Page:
Archive for November, 2007

Useful Shell Oneliners

Monday, November 12th, 2007

From time to time you come upon some useful oneliner in the shell. Either because you see it somewhere, see someone doing it, or because you need it and produce one yourself. And most of the time, it’s not enough to put into a shell-script, so you find yourself hunting for it in your .bash_history. Well, here are some:

Do something to a lot of files
for i in *; do command $i; done

You’ll need this a lot. Does not work with files containing spaces

Convert a load of images
for i in *.tif; do convert -quality 75 $i `basename $i .tif`.jpeg;

Make pdf out of a several images
convert -limit memory 32 -limit map 32 *.png target.pdf

You really want to set the limits, unless you have more RAM than the whole images converted to pbm.

With Graphicsmagick, you need to set a compression for jpg, otherwise the resulting PDF will be huge.

gm convert -compress JPEG *.jpg target.pdf

The resources you want to give those programs can be set using environment-variables:

export MAGICK_MEMORY_LIMIT="640mb"
export MAGICK_MAP_LIMIT="320mb"
export MAGICK_AREA_LIMIT="640mb"

Make pdf out of a lot of images
But the whole idea of using ImageMagick or GraphicsMagick to create pdf-files is very much flawed, since both first convert the jpeg-files into an raw, uncompressed intermediate format which tends to eat up all available memory, and then crash. And which is completely nonsensical too, since jpeg-files can be embedded into pdf as they are. Luckily, pdfjoin will help us, tough it accepts only files with the extension ‘.pdf’ as input as of yet:

mmv '*.jpg' '#1.pdf'; pdfjoin --outfile target.pdf *.pdf

Change resolution (DPI) of an image
convert -density 600 -units PixelsPerInch source.png target.png

split/crop pictures
convert -crop 1230x880 source.png target

Note that this does not really crop the image, but splits it into as many parts as necessary, using “target” as prefix, adding a number as suffix.

fix offset
convert +repage source.png target

Lately, “crop” seems to behave differently, it leaves all but the first part with an offset. This makes the picture disappear in gimp, and stretched if you make a pdf out of it. That’s why you may need to repage.

convert -rotate 90 source.png target

rotates 90 degrees clockwise.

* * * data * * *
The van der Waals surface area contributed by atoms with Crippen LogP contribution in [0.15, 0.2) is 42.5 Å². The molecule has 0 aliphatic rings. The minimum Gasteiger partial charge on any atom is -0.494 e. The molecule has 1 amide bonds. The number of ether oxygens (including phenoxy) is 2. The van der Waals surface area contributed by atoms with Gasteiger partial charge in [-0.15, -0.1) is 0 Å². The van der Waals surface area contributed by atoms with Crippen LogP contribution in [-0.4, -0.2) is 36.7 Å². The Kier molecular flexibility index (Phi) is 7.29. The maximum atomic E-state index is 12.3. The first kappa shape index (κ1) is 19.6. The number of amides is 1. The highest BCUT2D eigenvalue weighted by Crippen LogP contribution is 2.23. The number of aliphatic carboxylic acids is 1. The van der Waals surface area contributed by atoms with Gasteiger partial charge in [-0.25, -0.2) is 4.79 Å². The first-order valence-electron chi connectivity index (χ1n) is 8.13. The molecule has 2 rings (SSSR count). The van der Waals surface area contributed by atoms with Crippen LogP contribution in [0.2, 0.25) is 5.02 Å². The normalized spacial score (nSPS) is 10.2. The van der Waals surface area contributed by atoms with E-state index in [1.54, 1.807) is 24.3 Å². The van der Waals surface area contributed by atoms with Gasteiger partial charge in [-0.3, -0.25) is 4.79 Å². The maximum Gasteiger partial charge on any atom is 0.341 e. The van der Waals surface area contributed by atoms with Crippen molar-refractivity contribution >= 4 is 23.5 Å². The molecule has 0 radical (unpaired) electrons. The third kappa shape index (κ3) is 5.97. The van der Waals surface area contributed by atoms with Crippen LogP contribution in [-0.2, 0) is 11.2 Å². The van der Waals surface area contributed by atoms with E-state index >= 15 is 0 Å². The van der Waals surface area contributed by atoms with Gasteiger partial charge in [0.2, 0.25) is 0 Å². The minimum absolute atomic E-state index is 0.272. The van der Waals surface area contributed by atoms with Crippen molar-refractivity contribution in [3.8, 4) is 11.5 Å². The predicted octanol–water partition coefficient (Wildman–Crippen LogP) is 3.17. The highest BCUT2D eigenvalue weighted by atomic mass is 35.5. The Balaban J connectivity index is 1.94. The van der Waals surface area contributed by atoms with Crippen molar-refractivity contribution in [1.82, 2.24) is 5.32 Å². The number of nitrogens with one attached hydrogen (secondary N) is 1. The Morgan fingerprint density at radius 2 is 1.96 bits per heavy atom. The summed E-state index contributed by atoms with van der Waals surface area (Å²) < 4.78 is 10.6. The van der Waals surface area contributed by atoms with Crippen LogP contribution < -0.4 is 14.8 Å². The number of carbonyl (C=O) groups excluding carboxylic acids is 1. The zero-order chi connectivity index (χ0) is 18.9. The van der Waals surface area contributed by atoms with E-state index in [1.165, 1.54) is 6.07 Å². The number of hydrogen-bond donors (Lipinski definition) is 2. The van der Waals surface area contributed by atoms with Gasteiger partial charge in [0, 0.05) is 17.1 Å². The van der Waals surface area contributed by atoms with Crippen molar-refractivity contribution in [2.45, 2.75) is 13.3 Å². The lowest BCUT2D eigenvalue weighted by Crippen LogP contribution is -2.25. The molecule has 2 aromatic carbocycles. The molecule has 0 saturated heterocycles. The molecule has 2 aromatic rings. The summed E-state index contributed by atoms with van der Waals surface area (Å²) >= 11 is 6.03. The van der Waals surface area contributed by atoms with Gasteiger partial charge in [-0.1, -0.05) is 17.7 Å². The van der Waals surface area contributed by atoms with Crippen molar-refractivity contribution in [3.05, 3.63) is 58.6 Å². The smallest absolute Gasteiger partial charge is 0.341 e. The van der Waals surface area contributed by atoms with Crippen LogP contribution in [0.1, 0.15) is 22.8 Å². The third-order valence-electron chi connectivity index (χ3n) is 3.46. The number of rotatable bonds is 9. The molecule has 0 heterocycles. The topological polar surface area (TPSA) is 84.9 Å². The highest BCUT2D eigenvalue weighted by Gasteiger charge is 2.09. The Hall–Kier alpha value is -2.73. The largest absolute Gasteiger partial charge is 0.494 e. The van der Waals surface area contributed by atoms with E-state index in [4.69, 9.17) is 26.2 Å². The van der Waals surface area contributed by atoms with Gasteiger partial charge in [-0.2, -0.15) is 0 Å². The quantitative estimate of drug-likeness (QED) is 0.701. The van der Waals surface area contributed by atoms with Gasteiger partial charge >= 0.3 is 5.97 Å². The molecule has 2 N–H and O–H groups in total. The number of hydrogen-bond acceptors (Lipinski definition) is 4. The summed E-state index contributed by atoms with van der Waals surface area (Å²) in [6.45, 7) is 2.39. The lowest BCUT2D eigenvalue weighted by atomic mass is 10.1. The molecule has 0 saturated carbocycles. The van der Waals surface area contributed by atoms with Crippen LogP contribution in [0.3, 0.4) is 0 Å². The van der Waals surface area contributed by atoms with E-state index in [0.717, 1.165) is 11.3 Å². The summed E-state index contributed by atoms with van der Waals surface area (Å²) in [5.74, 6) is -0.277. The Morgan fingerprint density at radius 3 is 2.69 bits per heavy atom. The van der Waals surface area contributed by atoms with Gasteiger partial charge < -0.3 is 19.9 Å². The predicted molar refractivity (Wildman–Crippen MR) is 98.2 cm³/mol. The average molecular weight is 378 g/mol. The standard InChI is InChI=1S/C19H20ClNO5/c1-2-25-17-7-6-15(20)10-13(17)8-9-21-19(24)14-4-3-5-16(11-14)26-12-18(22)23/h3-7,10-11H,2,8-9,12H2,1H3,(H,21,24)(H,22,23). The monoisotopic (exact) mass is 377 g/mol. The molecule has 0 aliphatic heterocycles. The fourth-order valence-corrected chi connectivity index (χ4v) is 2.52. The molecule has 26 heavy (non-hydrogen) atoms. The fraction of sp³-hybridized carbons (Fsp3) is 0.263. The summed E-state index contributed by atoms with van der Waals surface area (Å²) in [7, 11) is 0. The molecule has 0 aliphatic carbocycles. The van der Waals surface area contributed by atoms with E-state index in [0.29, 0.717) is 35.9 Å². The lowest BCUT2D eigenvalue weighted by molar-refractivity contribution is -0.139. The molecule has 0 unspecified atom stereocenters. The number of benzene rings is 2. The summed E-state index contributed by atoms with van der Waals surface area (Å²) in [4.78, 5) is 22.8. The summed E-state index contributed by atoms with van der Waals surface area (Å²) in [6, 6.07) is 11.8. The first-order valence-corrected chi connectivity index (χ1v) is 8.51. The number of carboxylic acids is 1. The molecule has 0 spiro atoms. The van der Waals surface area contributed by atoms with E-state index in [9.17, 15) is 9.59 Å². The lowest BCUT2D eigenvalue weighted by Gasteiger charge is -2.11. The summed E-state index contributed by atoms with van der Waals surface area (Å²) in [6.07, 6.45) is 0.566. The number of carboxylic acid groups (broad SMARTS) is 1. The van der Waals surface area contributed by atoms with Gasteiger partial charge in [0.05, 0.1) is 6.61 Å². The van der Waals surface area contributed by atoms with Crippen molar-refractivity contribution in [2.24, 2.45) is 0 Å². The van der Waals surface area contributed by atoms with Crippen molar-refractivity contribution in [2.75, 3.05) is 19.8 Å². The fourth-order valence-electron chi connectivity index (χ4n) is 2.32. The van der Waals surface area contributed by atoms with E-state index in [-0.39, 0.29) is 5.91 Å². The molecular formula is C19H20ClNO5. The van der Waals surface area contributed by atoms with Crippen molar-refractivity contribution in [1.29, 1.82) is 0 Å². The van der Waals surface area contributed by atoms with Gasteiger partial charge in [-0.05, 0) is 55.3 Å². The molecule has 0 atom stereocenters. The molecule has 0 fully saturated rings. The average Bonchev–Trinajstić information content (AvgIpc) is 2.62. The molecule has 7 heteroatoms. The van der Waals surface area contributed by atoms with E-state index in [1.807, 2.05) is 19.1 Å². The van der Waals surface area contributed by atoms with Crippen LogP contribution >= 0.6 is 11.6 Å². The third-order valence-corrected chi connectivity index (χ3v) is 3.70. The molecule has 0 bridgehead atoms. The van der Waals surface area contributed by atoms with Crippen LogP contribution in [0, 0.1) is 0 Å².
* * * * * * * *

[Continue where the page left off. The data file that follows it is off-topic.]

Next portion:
Attach pictures to each other, one below the other
montage +frame +shadow +label -tile 1x2 -geometry "widthxheight+0+0" source1.png source2.png target.png

Important is that width and height are the dimensions of each of the sources. For putting them next to each other, just use 2×1 as tile.

Rename files according a textfile-list
for i in `cat list` ; do mv `echo $i | awk -F"-" '{print $1".ext"}'` $i.ext ; done

Delete empty directories
find . -type d -empty -depth -exec rmdir {} \;

Remove first page of a PDF
pdftk A=source.pdf cat A2-end output target.pdf

Yes, pdftks syntax is a bit alien.

Merge PDFs
pdftk sources*.pdf cat output target.pdf

Unpack lots of packed files into different directories
for i in *.rar; do mkdir `basename $i .rar`; mv $i `basename $i .rar`; cd `basename $i .rar`; rar x $i; cd ..; done

If you have a load of packed files, in this case rar, and you want to unpack each into a different subdirectory, according to the name of the rar-file.

Get rid of magnatune-advertisements in mp3s

for i in *.mp3; do mp3splt -s -p min=2 -d `basename $i .mp3` $i ; done

Merge AVI-movies
mencoder -forceidx -oac copy -ovc copy -o outputfile.avi parts*.avi

That’s the basic way. If you want to process a whole directory with avi-files whose filenames have a distinct part (like “cd≶num>” or “-Part≶num>” as in my example) you can do something this:

for i in *-Part1.avi; do mencoder -forceidx -ovc copy -oac copy -o `basename $i -Part1.avi`.avi `basename $i -Part1.avi`-Part*.avi; done

To be continued. You might also want to check out my Program-section for small useful scripts.